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Daniel Rodriguez
Daniel Rodriguez

Why Buy A Surface Pro !!TOP!!


Microsoft has really dropped the ball with it's hardware division ever since the Surface 3. When they first announced the surface line, I was really excited to finally see a useful form of the iPad that I'd always dreamed of. With Surface 1 and 2, with WACOM EMR digitizers, there was always hope of future improvement. As time went on, they just keep falling behind over and over.Surface machines often have Worse firmware support and driver updates than OEMs, which is amazing considering Microsoft has it in-house. Look up threads on the screen cracking failures, wifi issues (from the old terrible wifi chips they used), windows update fails, and on and on. Port selection use to be great, with potential for some really interesting GPU connectivity when the Surface Book came out with the keyboard connectors, but Microsoft never did anything with it. Nowadays they continue to refuse USB4/Thunderbolt 3 integration, because 'security' reasons.




why buy a surface pro


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So what do you recommend instead? I am just looking for a small, fast 2 in one that I can keep by my bed side to work on when I am too lazy to go upstairs to my office. (I run photoshop, video editing and other web based apps) I just bought the surface pro 7 with the i7 processor. The keyboards are currently out of stock and I am still within the return window.


I agree with everything you have said. I REGRET having purchased the surface pro 7. It is the greatest disappointment. I had a simple Samsung tablet before for 3/4 the price of the surface pro 7 and it performed 100% better. I won't recommend it, not even to my worst enemy. Horrible product!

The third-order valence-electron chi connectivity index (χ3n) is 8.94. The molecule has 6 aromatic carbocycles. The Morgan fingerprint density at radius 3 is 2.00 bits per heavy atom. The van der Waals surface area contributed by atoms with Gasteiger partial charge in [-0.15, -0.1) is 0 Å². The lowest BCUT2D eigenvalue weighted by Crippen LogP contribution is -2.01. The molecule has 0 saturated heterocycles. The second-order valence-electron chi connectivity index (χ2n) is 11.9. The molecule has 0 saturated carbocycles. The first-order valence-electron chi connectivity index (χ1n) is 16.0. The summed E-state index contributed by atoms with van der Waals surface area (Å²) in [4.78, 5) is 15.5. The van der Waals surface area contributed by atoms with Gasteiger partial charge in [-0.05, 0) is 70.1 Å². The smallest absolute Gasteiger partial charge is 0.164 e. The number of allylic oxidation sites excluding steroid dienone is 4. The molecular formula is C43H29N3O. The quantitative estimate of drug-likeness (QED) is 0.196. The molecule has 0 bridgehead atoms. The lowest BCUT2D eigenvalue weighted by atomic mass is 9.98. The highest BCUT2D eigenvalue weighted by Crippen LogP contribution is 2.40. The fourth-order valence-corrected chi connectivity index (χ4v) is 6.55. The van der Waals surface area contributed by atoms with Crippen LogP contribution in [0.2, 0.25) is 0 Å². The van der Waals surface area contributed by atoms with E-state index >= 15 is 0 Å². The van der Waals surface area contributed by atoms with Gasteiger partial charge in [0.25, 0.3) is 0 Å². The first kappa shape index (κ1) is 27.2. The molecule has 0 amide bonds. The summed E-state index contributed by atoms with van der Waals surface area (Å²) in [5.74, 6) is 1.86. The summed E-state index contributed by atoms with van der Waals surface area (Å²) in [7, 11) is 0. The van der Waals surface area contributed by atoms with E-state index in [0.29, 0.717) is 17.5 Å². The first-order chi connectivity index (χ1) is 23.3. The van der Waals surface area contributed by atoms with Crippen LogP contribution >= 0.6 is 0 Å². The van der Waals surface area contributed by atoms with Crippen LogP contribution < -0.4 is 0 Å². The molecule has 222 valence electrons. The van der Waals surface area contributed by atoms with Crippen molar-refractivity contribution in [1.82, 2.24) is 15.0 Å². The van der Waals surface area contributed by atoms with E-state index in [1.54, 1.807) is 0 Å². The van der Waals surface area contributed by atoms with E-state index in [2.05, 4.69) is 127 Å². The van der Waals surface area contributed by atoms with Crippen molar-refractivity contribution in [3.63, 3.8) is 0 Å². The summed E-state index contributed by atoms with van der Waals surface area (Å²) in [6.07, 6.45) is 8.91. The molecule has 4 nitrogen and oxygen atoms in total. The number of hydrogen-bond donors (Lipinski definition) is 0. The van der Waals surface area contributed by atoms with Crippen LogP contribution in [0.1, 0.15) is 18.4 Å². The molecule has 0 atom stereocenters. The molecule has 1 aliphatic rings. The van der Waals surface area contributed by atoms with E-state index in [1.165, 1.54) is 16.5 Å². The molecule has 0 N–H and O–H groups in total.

You can also angle the keyboard for a more comfortable typing angle by folding the top of the keyboard up against the screen, where more magnets hold it in place. This innovation was introduced to the Surface line several iterations ago, a small addition that makes a noticeable usability difference. The touchpad is also excellent, and it tracks very smoothly. I genuinely enjoy typing on this keyboard, at least on a solid surface, even if the price seems a bit steep. The combined price is still less than many laptops, though, so there's only so far you can take this complaint.


Using the keyboard on your lap remains a little troublesome. While it will always be neat that you can transform this device into a laptop clamshell at all, the flexy nature of the keyboard and the width of the Pro 7 make it tiring to use in your lap for long. This "lapability" has long been a big issue for some, enough to make them choose a traditional laptop over the Surface Pro. Since it's not very wide, and the kickstand is much less stable on your legs than the flat bottom surface of a laptop would be, you have to keep your legs close together and still during use. It makes you quite aware you're not using a normal laptop, so it's much better used on a desk or tabletop. There's still something satisfying about the Surface Pro experience, even if you'd probably choose a laptop keyboard if they were put head to head.


The most interesting feature about the Slim Pen 2 is its capacity for tactile feedback, which means it vibrates in your hand when you write. Normally, writing on glass screens feels terrible because of the smooth surface. The tactile feedback certainly doesn't come anywhere close to imitating paper, but it does improve the writing experience tremendously. Right now this feature is only compatible with the Surface Pro 8 and Surface Laptop Studio.


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